Common Name: northern catalpa

Scientific Name: 
Genus: Catalpa
Species: C. speciosa

Hardiness Zone: 4 to 8
Height: 40 to 70 ft
Width: 20 to 50 ft

Common characteristics:

The northern catalpa is a large, upright tree. Its bark is a gray-brown that becomes scaly with age. Leaves are simple and large, 6" to 10" long, and heart-shaped. They grow in a whorled or opposite arrangement along branches. In fall the leaves will become yellow-green to brown. Northern catalpa has large showy flowers that are upright in 4" to 8" clusters. The flowers are white, bell-shaped flowers with orange stripes and purple spots and stripes. The fruit of the catalpa is a pod-like capsule, 8" to 20" inches long which is filled with winged seeds.

Where it grows:

Prefers alkaline soil and moist, well-drained soil. The catalpa will tolerate wet sites that experience occasional flooding as well as dry sites. It is also moderately tolerant of road salts. 

How it’s used:

Often used in the landscape as a shade tree or ornamental due to its flowers. A good choice for harsh urban conditions. It tolerates drought, poor drainage, and road salt fairly well. It is somewhat of a weak wooded tree and should be planted with caution; the branches can break off during storms. These trees make great landscape additions if pruned and cared for properly.​​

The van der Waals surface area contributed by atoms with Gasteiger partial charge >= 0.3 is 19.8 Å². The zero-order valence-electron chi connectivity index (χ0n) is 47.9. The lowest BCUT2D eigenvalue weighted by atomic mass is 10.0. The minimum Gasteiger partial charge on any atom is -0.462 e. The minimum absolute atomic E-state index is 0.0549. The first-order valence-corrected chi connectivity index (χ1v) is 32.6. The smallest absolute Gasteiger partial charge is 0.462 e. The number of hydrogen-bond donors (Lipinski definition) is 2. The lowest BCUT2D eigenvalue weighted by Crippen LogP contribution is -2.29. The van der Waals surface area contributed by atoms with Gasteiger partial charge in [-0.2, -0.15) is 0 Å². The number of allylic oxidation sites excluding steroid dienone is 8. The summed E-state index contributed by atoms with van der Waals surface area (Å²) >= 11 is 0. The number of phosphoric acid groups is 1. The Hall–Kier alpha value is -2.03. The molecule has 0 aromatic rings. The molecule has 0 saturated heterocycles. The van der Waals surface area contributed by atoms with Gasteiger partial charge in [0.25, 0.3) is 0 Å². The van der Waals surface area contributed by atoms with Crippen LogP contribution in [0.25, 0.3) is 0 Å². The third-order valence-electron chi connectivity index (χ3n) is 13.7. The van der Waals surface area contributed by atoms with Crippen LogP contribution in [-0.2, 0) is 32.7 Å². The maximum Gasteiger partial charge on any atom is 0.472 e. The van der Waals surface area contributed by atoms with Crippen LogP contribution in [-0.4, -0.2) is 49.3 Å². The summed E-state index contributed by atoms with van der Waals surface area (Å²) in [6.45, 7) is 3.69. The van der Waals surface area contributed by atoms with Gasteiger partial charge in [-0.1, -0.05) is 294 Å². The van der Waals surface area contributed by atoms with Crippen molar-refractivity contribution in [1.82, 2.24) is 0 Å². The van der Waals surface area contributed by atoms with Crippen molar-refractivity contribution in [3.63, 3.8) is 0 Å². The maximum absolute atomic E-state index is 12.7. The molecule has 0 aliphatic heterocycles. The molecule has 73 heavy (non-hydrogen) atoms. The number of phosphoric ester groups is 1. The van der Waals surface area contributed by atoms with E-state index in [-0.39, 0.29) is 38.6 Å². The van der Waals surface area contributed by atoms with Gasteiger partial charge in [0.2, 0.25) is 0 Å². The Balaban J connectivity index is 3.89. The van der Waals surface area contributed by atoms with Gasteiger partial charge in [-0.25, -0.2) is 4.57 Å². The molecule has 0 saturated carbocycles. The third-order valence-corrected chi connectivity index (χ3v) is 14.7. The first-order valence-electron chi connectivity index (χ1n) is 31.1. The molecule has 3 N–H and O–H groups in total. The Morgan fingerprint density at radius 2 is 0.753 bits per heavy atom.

Ecosystem services:

The catalpa's large showy flowers are utilized by insect pollinators. 

Where it is native to:

Native from the lower Midwest into the southern states. It has a small native range in states southeast of Minnesota but is commonly found here now. Well suited for the urban landscape in Minnesota. 


Susceptible to verticillium wilt, leaf spots, mildew, and twig blight. No serious insect or disease problems.  


Missouri Botanical Garden

The Morton Arboretum

northern catalpa form
northern catalpa foliage
northern catalpa scar
northern catalpa flower
northern catalpa fruit